1911 Encyclopædia Britannica/Heirloom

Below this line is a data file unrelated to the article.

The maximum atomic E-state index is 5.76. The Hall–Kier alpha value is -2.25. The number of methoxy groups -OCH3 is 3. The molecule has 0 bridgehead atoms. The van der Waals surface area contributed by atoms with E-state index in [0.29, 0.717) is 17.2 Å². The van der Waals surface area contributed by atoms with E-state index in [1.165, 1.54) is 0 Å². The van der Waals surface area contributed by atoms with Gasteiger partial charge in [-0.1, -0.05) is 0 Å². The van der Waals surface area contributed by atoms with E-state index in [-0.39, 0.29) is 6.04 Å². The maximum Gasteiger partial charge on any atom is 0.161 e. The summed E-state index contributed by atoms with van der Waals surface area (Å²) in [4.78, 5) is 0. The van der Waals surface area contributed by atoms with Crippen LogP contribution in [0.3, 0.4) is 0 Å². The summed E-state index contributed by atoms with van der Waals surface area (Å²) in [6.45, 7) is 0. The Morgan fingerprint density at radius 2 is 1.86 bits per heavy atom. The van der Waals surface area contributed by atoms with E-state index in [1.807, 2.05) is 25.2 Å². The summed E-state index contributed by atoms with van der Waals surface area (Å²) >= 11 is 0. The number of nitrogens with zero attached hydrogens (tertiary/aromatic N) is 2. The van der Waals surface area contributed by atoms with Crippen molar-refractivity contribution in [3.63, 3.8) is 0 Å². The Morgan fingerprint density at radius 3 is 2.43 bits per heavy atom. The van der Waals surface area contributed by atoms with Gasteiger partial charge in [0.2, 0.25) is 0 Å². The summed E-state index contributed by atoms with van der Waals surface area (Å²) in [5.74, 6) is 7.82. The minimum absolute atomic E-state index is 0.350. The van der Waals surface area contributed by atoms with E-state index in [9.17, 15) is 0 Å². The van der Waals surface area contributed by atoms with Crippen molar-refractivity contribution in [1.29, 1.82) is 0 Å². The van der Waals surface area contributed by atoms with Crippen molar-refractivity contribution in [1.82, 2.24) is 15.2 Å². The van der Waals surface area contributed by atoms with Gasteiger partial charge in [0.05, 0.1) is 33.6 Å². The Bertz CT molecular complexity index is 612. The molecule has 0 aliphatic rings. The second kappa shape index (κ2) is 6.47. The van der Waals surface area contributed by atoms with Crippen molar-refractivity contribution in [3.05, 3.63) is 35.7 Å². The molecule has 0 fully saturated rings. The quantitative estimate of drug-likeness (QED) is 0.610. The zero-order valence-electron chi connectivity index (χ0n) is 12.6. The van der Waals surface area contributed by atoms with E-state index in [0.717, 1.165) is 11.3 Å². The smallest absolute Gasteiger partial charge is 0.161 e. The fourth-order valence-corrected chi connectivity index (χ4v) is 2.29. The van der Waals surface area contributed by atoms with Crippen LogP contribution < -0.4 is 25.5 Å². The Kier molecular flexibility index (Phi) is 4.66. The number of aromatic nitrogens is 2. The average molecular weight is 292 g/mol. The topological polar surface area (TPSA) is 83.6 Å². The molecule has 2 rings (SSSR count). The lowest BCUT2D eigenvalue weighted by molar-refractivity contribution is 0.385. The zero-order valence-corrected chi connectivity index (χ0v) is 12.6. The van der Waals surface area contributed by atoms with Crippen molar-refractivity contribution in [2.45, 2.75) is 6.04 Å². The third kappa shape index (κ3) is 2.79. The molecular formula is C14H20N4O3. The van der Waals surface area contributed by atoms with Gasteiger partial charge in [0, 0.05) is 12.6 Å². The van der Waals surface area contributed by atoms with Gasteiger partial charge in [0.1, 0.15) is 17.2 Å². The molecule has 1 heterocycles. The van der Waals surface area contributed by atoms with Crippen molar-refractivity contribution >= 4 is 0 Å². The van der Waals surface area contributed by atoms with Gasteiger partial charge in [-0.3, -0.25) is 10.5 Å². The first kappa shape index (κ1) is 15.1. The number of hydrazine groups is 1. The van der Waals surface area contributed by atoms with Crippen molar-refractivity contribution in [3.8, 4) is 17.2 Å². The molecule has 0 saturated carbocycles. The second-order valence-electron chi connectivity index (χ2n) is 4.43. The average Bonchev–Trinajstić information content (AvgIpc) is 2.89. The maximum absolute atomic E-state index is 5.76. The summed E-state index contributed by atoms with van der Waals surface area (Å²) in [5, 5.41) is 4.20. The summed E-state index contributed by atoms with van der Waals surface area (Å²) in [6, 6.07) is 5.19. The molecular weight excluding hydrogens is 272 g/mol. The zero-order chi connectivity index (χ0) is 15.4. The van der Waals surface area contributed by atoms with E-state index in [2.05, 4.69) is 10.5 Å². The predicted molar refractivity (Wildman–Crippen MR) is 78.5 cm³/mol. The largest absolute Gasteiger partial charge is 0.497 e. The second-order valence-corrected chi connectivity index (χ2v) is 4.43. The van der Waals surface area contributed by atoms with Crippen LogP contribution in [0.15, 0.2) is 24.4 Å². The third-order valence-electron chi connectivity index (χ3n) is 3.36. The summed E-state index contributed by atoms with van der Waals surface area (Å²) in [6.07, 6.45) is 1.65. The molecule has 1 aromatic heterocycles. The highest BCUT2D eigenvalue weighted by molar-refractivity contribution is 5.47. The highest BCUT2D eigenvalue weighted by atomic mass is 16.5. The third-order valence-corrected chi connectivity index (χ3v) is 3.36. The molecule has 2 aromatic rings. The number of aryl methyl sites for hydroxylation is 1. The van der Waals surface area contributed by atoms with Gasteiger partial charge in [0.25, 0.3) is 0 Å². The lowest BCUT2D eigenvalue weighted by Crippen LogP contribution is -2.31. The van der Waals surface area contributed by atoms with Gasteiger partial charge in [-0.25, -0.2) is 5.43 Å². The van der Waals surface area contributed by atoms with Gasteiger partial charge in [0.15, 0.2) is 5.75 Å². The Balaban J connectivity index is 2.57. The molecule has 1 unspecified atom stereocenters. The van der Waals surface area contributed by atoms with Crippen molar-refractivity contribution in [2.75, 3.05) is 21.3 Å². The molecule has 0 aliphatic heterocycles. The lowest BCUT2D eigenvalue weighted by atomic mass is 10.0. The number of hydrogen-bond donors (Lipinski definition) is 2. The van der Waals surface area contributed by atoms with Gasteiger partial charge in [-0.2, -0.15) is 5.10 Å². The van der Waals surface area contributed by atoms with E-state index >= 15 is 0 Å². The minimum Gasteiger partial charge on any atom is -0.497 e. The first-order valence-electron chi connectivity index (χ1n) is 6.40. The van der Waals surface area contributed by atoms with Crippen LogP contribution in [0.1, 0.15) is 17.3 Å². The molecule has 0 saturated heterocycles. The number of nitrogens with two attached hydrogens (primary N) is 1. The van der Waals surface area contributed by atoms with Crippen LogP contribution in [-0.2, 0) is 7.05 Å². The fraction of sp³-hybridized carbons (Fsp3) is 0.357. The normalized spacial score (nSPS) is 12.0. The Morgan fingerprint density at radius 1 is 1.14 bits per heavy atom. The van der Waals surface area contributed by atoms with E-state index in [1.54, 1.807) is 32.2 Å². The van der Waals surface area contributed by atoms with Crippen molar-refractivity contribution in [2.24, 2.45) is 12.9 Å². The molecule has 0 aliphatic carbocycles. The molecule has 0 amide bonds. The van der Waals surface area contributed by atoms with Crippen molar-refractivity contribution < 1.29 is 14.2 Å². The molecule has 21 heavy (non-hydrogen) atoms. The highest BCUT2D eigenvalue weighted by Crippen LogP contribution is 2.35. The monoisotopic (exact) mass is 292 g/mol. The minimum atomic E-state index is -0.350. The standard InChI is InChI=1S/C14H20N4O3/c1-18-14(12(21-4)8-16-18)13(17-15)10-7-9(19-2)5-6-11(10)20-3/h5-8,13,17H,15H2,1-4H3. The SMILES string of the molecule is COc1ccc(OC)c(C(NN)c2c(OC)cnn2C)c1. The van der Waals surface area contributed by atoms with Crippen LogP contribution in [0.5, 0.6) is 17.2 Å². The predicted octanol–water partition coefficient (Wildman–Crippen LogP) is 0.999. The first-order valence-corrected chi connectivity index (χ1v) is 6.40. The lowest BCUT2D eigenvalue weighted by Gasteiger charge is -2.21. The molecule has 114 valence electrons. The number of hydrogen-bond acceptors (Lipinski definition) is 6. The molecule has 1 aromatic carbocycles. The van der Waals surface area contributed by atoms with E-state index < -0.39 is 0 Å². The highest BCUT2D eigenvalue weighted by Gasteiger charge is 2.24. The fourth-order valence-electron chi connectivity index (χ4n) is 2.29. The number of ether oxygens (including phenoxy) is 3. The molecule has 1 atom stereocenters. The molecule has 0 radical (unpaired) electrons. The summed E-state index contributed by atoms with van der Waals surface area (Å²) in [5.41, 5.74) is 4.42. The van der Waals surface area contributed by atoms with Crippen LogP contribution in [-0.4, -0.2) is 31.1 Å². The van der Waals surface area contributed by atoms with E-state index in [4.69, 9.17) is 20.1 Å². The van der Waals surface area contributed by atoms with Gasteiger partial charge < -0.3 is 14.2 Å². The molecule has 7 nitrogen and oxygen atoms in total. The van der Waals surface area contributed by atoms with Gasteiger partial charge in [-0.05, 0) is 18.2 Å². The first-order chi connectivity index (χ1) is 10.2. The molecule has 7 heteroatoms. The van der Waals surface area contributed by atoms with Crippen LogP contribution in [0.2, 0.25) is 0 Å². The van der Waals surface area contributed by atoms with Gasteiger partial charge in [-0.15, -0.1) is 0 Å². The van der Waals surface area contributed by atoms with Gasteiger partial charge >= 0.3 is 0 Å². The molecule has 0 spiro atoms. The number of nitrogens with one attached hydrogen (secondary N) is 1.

HEIRLOOM, strictly so called in English law, a chattel (“loom” meaning originally a tool) which by immemorial usage is regarded as annexed by inheritance to a family estate. Any owner of such heirloom may dispose of it during his lifetime, but he cannot bequeath it by will away from the estate. If he dies intestate it goes to his heir-at-law, and if he devises the estate it goes to the devisee. At the present time such heirlooms are almost unknown, and the word has acquired a secondary and popular meaning and is applied to furniture, pictures, &c., vested in trustees to hold on trust for the person for the time being entitled to the possession of a settled house. Such things are more properly called settled chattels. An heirloom in the strict sense is made by family custom, not by settlement. A settled chattel may, under the Settled Land Act 1882, be sold under the direction of the court, and the money arising under such sale is capital money. The court will only sanction such a sale if it be shown that it is to the benefit of all parties concerned; and if the article proposed to be sold is of unique or historical character, it will have regard to the intention of the settlor and the wishes of the remainder men (Re Hope, De Cetto v. Hope, 1899, 2 ch. 679).